McClean: Matlab Code for Analyzing FACS Data

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This is a collection of Matlab functions for plotting flow cytometry data.

All of the code requires the function fca_readfcs written by Laszlo Balkay available from the Mathworks file exchange at: FCS data reader

Information about flow cytometry at Princeton can be found at: Flow Cytometry Resource Facility

Example: GFP Induction Timecourse

The following example code is for visualization of a time series of GFP fluorescence (expressed from pGAL1-GFP in yeast cells) collected using flow cytometry. The full m-file (Example_165.m) along with the individual functions can be found here: Flow Cytometry Timecourse Code

Variables to pass to the individual functions:

%% Some variables that can be quickly changed to modify this for another timecourse
NameFiles='165'; %Name common to all the files in the timecourse (For this timecourse the files are named '_165T0.fcs','_165T1.fcs',....'_165T7.fcs')
Time=[0 1  2 3 4 5 6 7]; %Timepoints
Output=0; %Print the output (1) or don't (0) to the screen from the various functions
column=3; %Need column 4 for the mCherry data, 3 for GFP, this may be different for your FACS experiment
Bins=linspace(0,10,100); %Bins to use for plotting histograms

User gates on the side- and forward-scatter:

%% 1. User visually defines the gates based on side-scatter and forward-scatter using the mouse to map out a region
[Gates,FNames]=FindGate(strcat('*',NameFiles,'*','fcs'), Output);
save(strcat(NameFiles,'_GateVariables'),'Gates','FNames'); %Save gate info so analysis can be reproduced later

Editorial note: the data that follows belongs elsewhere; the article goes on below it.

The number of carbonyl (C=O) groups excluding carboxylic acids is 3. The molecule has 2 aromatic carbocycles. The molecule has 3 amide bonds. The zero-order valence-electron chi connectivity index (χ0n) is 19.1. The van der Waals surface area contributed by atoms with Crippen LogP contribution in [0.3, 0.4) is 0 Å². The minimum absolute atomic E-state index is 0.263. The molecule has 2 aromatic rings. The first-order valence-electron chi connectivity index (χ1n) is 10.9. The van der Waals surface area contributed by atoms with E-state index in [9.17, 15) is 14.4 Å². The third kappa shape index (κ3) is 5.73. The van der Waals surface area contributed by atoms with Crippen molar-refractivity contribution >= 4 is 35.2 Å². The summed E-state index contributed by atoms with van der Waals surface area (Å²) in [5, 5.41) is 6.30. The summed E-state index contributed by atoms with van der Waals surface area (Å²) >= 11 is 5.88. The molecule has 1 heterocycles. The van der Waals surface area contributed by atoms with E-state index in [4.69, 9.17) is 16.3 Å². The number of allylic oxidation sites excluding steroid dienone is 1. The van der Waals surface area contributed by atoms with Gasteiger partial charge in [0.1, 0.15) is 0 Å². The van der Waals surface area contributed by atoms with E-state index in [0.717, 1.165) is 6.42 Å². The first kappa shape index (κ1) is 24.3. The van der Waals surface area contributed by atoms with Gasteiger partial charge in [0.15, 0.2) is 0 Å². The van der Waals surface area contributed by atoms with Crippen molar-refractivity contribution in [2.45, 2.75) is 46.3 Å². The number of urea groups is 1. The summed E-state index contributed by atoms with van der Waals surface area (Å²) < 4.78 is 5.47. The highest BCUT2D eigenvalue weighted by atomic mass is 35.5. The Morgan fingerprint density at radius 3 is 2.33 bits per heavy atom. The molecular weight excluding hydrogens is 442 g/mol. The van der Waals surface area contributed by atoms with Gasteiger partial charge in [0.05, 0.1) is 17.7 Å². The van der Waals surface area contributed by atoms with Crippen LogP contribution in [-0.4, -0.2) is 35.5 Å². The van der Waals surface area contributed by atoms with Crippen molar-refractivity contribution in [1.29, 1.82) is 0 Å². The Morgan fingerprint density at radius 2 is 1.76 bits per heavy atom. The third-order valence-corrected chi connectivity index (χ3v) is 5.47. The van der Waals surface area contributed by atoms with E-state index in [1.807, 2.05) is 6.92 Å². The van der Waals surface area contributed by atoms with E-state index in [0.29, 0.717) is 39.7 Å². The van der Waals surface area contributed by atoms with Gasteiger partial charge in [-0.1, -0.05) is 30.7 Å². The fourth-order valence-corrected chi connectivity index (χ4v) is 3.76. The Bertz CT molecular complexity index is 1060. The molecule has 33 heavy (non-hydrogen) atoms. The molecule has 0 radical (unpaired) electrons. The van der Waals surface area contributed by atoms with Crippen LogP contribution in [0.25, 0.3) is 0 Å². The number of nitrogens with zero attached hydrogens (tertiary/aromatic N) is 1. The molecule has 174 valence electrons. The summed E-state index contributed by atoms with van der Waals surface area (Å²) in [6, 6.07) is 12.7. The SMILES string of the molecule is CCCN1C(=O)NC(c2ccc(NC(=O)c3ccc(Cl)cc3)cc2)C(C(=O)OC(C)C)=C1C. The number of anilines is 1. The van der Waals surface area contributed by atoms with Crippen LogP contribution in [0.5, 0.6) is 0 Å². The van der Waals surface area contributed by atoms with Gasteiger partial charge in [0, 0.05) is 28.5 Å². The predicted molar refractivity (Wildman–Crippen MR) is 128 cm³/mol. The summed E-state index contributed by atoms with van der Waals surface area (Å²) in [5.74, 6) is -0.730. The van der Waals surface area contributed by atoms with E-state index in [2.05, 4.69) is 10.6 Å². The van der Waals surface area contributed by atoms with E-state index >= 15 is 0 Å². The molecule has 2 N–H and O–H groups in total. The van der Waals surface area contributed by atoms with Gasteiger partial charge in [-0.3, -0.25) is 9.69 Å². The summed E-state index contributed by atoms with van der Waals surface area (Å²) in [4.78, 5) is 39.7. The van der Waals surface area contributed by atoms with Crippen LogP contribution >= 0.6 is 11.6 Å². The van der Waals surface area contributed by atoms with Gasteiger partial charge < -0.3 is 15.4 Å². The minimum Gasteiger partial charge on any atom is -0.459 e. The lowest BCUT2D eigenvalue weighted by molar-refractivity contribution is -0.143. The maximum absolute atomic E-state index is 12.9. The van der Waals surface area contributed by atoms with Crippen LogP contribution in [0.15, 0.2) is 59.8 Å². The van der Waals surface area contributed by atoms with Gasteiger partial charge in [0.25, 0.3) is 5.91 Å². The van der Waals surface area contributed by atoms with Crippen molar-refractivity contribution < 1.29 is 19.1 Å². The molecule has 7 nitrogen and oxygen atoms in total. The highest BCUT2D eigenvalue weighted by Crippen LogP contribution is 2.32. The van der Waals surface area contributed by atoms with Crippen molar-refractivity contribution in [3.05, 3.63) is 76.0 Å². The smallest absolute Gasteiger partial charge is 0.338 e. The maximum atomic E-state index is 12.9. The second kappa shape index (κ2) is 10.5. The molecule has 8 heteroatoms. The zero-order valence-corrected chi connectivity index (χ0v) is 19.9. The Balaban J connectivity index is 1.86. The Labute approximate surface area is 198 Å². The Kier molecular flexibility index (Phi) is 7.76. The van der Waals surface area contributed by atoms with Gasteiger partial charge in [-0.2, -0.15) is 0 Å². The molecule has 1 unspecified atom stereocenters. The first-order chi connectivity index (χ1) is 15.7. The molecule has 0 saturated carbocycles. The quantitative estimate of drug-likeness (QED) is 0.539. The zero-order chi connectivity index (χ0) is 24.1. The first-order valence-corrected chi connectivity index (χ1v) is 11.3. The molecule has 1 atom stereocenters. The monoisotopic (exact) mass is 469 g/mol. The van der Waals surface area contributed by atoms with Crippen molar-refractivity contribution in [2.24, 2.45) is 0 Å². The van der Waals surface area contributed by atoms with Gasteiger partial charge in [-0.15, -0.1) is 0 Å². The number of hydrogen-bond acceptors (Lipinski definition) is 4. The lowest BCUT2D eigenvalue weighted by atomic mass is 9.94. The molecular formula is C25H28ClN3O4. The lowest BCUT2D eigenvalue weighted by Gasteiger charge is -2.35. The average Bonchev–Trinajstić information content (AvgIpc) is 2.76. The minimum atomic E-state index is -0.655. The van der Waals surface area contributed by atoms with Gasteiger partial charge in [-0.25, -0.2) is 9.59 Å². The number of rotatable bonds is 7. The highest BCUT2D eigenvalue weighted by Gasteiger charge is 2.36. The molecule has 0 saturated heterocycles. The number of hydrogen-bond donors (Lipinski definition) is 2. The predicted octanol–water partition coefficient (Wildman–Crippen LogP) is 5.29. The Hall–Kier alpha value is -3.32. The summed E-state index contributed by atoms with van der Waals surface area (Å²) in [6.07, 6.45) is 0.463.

Plot histograms of the logarithm of the GFP intensities at each time point:

%% 2. Histograms of the timecourses are plotted (FACSSTC also saves a plot of the histograms)
 [LOGM]=FACSTC_PlotHist(FNames, Gates, column, Bins,strcat('h',NameFiles,'_histograms'));

Image: H165_histograms.png

Peaks in the distribution are found by fitting to one or two normal distributions (this assumes that the logarithm of the data is distributed approximately log-normally)

%% 3. Find peaks by fitting logarithm of intensities to normal distributions (this assumes that the intensity data is originally lognormal distributed) (FACSTimecourse)

%%Fit to normals or two normals (the logarithm of the data) and then plot
%%the centers of the distributions as a function of time
%P1 contains the 1 gaussian fit parameters, P2 contains the 2 gaussian fit parameters
[P1 P2]=FACSTimecourse(FNames, column,  Gates,Output); 

Image: TwoNormal_Fit.png

%Plot the peaks from the single gaussian fit: 
 figure; hold;
 H=shadedLogErrorBar(Time, exp(P1(:,1)),exp(P1(:,2)),{'bo-','LineWidth',2});
 title('One Gaussian Fit','FontSize',14);
 xlabel('Time (hours)','FontSize',14); ylabel('Intensity [a.u.]','FontSize',14);

%Plot the peak of the induced population from the two-gaussian fit:
figure; hold;
 H=shadedLogErrorBar(Time, max(exp(P2(:,2)),exp(P2(:,3))),max(exp(P2(:,4)),exp(P2(:,5))),{'ro-','LineWidth',2});
title('Two Gaussian Fit','FontSize',14);
xlabel('Time (hours)','FontSize',14); ylabel('Intensity [a.u.]','FontSize',14);
pause; close all;

Image: 165_low.png Image: 165_high.png

 %% 4. Find peaks using a different function (FACSTC_PeakFind) based on Matlab's findpeaks
%Find the midpoints of populations by using a different function based on
%Matlab's findpeaks function:
[PeakLocations]=FACSTC_PeakFind(FNames, column,linspace(0,10,100),Gates,Output);

close all;

Image: PeakFindEx.png

figure; hold;
title('Induced and Uninduced Population Intensity Modes','FontSize',14);
xlabel('Time (hours)','FontSize',14); ylabel('Intensity [a.u.]','FontSize',14);
pause; close all;

Image: 165_peakfind.png

%%Save the fitted peak centers to be used later for plotting


Please feel free to post comments, questions, or improvements to this protocol. Happy to have your input!

  • Megan N McClean 17:27, 22 February 2012 (EDT): I wrote most of this to be able to take a timecourse of induction of some fluorescent protein of interest and plot the midpoint of the induced population. As usual, it isn't perfect, but maybe it will serve as a useful starting point for someone else in the lab.


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or instead, discuss this protocol.

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